Review: Oscar Mulero's Pole Group closes out the year with a collection from some of techno's most respected producers. While the overall tone on Unknown Landscapes is dark and at times unsettling, it never strays into the plodding furrowed-brow seriousness that often besets contemporary techno. DVS1's "Strobe" sees the US DJ deliver churning chords over a grinding, metallic rhythm, while Reeko's "Enlightenment Process" shifts from pounding broken beats into a spacey, filtered segue. That's not to suggest that the label or its owner have gone soft either; the squelchy acid and stinging riffs of Jonas Kopp's "M31" is as intense as it gets, but at the same time, contributions from Adam X and Forward Strategy Group tingle and pulse in a dubby, fuzzy afterglow.
Review: Fresh from unleashing their excellent album A Sensible Alternative To Emotion on Oscar Mulero's Pole Recordings, heavy hitting Spanish duo Exium return to their own Nheoma label for this split release with Kwartz. The first of the two tracks by Exium is "Wolf Rayet", a tunnelling boom of cavernous techno, while the Jeff Mills inspirations come to the surface in "Fenomen", sounding like a heavier take on the Detroit producer's Something In The Sky series. Mario Campos' emerging Kwartz project proves to be just as impressive; "Sinapsis" maintains the industrial edge of the EP with more loopy, reverberant beats. "The Beginning of The End" sees a ghostly synth line sliced apart by the kind of forceful drums and smashing hi-hats that are synonymous with Speedy J's music.
Review: Exium continue to strengthen their working relationship with Pole Recordings, gracing Oscar Mulero's label with A Sensible Alternative To Emotion, their second studio album. Having spent over a decade refining their own vision of hard edged techno, Exium use this platform of a second album to expand on their established sound, at times easing down the tempos and intensity for a more balanced listen across the 10 tracks. Productions such as the granite heavy "Massless Particle" or tunnelling abstraction of "Absolute Magnitude" demonstrate this is no drastic departure from the Exium sound but there's an equal consideration for melodic arrangements and more subdued moments.
Review: Ranging from bone-crushing industrial rhythms to more serene tracks, The Structure is a diverse release, yet each contribution shares some characteristics. Oscar Mulero's "Sound Mirror" is built from dense drums and broken beats, but even at its most intense, with evil horn stabs seeking to conjure up the apocalypse, he allows some light in via deft filtering. Christian Wunsch's "Mutation" is a more straightforward techno track, albeit one that breaks down to the sound of eerie chords and haunting strings. Exium's "Repeating Future" appears to take inspiration from the spacey ambience of Pete Namlook before veering into a stop-start, understated rhythm, while Jose Pouj's "Structure" offers up panel-beating drums and wispy atmospherics.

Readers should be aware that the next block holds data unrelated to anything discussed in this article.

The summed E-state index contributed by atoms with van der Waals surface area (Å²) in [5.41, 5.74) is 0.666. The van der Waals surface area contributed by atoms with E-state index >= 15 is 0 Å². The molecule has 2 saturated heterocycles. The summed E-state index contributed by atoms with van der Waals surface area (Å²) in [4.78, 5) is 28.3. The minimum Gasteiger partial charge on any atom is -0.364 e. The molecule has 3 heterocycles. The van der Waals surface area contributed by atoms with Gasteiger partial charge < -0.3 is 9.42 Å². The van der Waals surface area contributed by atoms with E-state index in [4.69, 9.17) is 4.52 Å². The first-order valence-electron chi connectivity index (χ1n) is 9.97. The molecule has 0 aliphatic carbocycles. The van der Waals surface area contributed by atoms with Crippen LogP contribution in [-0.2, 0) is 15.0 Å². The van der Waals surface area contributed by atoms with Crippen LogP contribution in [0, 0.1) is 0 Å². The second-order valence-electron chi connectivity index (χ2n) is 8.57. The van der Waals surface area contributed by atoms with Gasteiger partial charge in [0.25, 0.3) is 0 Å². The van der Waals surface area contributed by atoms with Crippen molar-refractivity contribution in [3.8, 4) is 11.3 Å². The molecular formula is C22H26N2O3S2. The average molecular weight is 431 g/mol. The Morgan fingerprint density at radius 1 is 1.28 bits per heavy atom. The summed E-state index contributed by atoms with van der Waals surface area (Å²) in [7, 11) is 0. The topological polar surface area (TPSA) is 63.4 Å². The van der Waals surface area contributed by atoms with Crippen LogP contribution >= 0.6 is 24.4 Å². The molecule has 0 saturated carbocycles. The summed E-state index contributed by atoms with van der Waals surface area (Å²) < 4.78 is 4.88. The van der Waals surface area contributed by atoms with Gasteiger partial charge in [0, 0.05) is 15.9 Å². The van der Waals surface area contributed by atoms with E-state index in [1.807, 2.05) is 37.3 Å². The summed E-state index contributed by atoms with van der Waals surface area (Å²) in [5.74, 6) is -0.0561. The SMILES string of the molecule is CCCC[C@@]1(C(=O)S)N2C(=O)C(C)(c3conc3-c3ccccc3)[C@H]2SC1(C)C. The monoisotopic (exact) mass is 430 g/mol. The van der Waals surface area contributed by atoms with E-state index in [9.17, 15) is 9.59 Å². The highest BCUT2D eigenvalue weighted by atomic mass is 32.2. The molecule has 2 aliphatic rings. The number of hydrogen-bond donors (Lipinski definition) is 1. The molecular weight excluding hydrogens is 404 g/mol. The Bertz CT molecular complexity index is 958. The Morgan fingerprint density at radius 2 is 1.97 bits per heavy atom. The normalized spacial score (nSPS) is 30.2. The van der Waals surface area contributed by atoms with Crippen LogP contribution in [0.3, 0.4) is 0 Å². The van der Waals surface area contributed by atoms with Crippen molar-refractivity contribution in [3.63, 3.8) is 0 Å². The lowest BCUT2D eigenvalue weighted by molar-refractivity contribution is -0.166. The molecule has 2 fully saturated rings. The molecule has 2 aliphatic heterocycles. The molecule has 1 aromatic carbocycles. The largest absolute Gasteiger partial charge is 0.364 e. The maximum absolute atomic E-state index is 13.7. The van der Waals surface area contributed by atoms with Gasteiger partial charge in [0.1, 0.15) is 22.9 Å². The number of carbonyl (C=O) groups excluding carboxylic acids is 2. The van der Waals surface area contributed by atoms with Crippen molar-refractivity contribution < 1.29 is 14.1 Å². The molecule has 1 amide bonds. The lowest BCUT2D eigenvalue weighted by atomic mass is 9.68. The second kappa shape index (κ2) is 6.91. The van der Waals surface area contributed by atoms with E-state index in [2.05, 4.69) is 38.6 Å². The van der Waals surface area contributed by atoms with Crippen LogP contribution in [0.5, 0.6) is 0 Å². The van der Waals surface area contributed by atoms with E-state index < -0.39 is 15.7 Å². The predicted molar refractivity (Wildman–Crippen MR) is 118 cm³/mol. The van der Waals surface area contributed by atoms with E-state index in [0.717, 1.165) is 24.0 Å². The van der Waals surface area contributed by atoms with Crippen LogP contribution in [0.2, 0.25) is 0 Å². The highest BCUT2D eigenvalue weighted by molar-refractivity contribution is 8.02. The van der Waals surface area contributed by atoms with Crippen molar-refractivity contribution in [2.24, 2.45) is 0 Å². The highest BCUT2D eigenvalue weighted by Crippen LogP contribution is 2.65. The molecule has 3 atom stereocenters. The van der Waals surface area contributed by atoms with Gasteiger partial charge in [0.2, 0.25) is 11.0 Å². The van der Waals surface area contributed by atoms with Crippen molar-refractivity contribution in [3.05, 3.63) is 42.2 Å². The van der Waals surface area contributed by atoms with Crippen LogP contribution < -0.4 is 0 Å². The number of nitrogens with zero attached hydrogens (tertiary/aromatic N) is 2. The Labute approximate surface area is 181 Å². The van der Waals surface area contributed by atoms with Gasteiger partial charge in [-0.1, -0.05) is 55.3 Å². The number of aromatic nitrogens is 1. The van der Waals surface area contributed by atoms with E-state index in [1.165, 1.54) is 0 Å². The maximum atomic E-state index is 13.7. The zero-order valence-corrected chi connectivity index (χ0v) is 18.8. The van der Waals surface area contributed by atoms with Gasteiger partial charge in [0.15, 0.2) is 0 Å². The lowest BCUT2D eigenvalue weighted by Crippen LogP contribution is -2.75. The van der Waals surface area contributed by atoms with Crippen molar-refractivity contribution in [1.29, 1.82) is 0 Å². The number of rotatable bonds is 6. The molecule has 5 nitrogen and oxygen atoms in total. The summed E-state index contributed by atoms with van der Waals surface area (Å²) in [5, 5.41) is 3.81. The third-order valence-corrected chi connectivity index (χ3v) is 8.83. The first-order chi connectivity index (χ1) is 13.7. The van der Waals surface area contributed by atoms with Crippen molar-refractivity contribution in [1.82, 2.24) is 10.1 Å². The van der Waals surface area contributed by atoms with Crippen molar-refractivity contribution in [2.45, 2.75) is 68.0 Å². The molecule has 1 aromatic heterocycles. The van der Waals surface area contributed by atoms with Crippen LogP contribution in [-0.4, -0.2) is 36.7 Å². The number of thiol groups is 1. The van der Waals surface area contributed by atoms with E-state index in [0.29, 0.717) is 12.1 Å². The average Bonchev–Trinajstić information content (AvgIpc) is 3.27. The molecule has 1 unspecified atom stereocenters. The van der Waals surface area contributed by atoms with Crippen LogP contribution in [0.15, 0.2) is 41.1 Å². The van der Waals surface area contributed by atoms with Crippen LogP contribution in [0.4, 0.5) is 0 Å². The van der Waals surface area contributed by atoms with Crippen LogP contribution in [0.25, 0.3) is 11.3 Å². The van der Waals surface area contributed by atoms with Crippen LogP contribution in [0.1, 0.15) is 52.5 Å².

Review: Spanish techno power clique Oscar Mulero, Reeko, Exium and Christian Wunsch load and fire part six of their Seleccion Natural series out of Mulero's Polegroup canon. The previous five blasts came from Reeko's Mental Disorder, Christian Wunsch's Tsunami Records and Mulero's native Warm Up Recordings. Reeko's "Lynx" is a hi-octane power-trip of scratchy industrialism and gunshot snares jacked with a ferocious pace, as is Mulero's "Reverberation" only to a more bleepy and streamlined effect, with obvious fidelity toward Surgeon, Regis and Jeff Mills. Had Wunsch's booming "Sleep Cell" not been released here, it could easily hold its own among the factory-made releases of Perc Trax. Exium proceed with break-beat drums in "No Sign Of Weakness" which aggressively lends itself to a trove of over-driven bass squelches, piston pushing white noise and a tribal ramshackle of percussion - cabalistic techno at it's most dangerous.
Review: Exium prove again why they are one of hard techno's most acclaimed acts. The title track is an adroit combination of styles, with a pulsing bass suggesting a youth spent listening to EBM and industrial and a similar stretch of time immersed in streamlined minimal techno. The Spanish duo manage to seamlessly facilitate this cross-pollination by deploying hissing percussion and a grimy bass. On "Recycler" they also succeed in executing a seamless blend of disparate elements with grainy beats and a raw, analogue bass supporting chiming chords, while "Ripper" is also based on an unusual interplay - this time gurgling acid gets cosy with dreamy pads.